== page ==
This is like the host who always produces great food. Even if money is tight, they do a great recipe with much less exotic, cheaper ingredients, which perhaps takes twice as long as usual to prepare, because their commitment to great cooking remains intact. Their guests know that even if it is bread and water, the bread will be home-baked, and the water will be collected from a local spring with legendary health-giving properties. This effort and consistent commitment to a clear value in their behaviour in turn influences the behaviour of the guests; effort tends to produce effort in others. The guests enjoy the bread and water, the party is a success.

What should leaders do?

"The unexamined life is not worth living".   


In summary what should you as a leader do to avoid being either misjudged as untrustworthy or incompetent? How do you resolve the authentic / adaptable paradox?

Showing who you are starts with knowing who you are. Not just your personality — your preferences, comparative strengths, and weaknesses — but also your values, what you believe in and what you stand for, where you ‘draw the line’. This is difficult sometimes in rapidly moving environments which demand the leaders’ attention 24/7. However, this is the baseline of personal investment which all leaders make in themselves, sometimes consciously, sometimes because circumstances have forced a degree of self-reflection. Plato’s remark is particularly true for those who would lead.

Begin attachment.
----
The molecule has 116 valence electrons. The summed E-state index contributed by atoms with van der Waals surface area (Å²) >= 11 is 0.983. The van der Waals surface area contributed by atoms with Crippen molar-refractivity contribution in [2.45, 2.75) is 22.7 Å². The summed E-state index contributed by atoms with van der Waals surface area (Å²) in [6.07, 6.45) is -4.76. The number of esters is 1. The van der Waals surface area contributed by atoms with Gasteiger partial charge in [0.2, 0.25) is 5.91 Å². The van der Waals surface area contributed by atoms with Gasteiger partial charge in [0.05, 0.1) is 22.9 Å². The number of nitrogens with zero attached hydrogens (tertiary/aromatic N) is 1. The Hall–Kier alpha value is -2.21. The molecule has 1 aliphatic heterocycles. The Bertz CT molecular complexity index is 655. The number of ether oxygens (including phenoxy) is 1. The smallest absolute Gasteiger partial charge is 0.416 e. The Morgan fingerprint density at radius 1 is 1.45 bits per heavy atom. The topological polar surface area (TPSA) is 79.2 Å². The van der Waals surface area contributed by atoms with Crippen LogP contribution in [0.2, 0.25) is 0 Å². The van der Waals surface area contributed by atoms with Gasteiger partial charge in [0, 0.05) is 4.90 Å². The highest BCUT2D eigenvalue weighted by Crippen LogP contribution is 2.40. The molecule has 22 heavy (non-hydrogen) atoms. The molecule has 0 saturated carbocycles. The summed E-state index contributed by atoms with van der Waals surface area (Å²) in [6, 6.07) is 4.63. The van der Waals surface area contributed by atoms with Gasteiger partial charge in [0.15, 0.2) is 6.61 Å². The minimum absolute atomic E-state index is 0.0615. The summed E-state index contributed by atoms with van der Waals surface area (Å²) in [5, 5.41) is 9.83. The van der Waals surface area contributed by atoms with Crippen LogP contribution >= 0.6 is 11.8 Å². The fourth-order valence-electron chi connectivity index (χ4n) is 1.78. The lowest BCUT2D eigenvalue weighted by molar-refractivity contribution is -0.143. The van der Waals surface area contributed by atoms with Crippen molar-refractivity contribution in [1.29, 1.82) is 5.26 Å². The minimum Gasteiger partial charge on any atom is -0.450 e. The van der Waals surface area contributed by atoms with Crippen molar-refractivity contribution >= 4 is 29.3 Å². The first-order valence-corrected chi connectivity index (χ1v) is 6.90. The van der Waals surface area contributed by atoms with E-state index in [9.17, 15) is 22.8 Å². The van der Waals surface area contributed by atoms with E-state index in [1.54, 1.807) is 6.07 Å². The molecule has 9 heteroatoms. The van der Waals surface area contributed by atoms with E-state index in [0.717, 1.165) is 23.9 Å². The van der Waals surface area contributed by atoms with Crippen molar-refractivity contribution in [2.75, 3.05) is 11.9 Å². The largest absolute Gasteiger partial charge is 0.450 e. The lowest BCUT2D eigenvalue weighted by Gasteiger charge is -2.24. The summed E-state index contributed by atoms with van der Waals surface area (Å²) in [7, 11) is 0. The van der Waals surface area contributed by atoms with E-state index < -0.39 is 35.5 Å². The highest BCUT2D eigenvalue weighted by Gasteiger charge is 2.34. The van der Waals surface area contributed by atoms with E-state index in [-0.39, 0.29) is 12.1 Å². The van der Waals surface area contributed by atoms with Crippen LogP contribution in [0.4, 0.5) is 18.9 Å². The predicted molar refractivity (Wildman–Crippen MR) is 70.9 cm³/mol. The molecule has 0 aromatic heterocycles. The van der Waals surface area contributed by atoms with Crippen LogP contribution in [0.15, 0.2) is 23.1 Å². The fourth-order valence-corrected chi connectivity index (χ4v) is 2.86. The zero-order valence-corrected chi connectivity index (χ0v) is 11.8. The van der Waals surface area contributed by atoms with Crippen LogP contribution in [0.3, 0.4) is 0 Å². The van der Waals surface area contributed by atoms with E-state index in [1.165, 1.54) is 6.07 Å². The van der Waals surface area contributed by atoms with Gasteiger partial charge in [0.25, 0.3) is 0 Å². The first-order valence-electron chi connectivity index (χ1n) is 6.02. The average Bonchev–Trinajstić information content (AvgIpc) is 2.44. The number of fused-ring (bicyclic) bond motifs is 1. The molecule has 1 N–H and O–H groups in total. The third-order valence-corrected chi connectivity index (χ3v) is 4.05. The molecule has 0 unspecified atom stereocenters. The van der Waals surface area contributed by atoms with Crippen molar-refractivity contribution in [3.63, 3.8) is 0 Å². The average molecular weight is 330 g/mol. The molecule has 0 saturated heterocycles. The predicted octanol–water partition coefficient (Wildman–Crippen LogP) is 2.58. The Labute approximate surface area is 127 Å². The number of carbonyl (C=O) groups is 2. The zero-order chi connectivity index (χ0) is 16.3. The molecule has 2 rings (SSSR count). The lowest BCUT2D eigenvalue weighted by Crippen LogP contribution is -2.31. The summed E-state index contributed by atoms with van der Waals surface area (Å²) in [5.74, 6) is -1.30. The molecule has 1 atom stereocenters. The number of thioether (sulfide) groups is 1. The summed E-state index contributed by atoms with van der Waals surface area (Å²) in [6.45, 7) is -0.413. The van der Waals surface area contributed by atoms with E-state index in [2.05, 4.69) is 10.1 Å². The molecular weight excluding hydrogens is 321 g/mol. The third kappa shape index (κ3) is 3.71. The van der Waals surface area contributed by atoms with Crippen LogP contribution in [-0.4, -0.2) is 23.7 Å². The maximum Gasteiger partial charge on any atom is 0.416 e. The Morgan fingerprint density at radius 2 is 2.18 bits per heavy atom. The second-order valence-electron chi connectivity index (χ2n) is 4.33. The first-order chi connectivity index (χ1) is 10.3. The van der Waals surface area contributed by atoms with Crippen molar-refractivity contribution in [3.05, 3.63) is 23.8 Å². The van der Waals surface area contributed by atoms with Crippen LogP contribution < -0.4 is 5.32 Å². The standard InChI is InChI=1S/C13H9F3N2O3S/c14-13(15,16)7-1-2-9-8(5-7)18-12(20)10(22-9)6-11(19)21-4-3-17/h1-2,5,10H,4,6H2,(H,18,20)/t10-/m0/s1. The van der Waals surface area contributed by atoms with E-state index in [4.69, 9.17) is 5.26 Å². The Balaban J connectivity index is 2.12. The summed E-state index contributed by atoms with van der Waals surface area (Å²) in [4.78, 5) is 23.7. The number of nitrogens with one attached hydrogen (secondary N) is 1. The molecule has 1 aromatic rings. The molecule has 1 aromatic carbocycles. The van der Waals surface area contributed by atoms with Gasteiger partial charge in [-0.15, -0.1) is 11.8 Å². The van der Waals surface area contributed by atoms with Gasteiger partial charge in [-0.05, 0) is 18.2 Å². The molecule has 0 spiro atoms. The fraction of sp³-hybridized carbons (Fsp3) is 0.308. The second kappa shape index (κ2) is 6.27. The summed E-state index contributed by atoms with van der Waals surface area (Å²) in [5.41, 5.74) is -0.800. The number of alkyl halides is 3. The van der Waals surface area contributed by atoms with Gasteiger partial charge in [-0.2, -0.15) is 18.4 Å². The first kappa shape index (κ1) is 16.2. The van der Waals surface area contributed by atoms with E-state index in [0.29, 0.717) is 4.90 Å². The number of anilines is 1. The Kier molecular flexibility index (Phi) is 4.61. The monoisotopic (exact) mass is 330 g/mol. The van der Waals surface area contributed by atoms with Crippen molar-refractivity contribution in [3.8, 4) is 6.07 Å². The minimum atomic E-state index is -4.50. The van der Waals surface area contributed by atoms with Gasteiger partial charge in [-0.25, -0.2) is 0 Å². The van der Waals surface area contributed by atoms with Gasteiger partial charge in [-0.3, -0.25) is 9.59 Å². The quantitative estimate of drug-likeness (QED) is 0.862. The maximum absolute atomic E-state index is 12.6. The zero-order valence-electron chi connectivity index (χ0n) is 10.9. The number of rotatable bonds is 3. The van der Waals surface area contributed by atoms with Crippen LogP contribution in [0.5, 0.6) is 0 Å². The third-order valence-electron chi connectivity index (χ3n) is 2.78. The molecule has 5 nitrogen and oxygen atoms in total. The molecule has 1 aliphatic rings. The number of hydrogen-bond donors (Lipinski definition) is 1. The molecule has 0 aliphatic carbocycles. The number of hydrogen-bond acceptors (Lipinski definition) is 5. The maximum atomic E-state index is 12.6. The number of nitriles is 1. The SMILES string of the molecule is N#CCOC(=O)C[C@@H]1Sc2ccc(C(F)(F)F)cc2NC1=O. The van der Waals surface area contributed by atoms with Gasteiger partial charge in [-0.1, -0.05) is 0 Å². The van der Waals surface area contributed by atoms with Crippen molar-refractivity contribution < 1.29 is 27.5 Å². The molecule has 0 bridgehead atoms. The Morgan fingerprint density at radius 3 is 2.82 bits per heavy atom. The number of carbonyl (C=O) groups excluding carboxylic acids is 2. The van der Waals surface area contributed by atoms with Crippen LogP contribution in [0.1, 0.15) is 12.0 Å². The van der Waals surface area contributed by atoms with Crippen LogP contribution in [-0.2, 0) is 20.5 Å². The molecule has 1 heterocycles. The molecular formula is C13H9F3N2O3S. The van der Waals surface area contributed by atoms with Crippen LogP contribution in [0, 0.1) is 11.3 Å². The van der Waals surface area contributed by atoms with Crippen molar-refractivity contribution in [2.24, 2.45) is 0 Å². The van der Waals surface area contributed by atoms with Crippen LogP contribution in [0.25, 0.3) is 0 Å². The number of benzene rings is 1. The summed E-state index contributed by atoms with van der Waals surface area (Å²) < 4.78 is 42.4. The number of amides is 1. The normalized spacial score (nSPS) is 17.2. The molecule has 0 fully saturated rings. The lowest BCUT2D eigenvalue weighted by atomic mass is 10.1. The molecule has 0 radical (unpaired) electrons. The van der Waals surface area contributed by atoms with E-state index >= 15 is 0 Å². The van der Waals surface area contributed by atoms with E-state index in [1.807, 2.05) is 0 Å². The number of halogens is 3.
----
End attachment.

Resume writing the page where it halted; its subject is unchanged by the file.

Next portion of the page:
When you face different people or difficult situations, you need to be clear about what you want to achieve and adapt your behaviour to do this. Facing a tough, fact-minded audience you do the research even though this is not your personal preference. Trying to decide about whether to lay people off in a crisis you think about the long-term future of the organisation even though you are not great at strategic thinking. But you only adapt up to a certain point; your values might mean you also highlight the social consequences of indiscriminately firing people and present plans for downsizing that protects the dignity of staff you have to let go. And you do so even if this risks antagonising others. Leading takes moral courage (aka integrity, sticking to your values). C.S. Lewis wrote that “Courage is not simply one of the virtues, but the form of every virtue at the testing point”

Behavioural consistency is not ultimately the aim. Congruence with a set of values is a better goal. Congruence is about meaning, behaving in a way that communicates clear purpose and values. A leader who was 100% consistent in their behaviour, if it were possible, would risk being dull or only appealing to a rather narrow church. Leaders whose behaviour, though adaptive, does not betray their values can be seen as both competent and trustworthy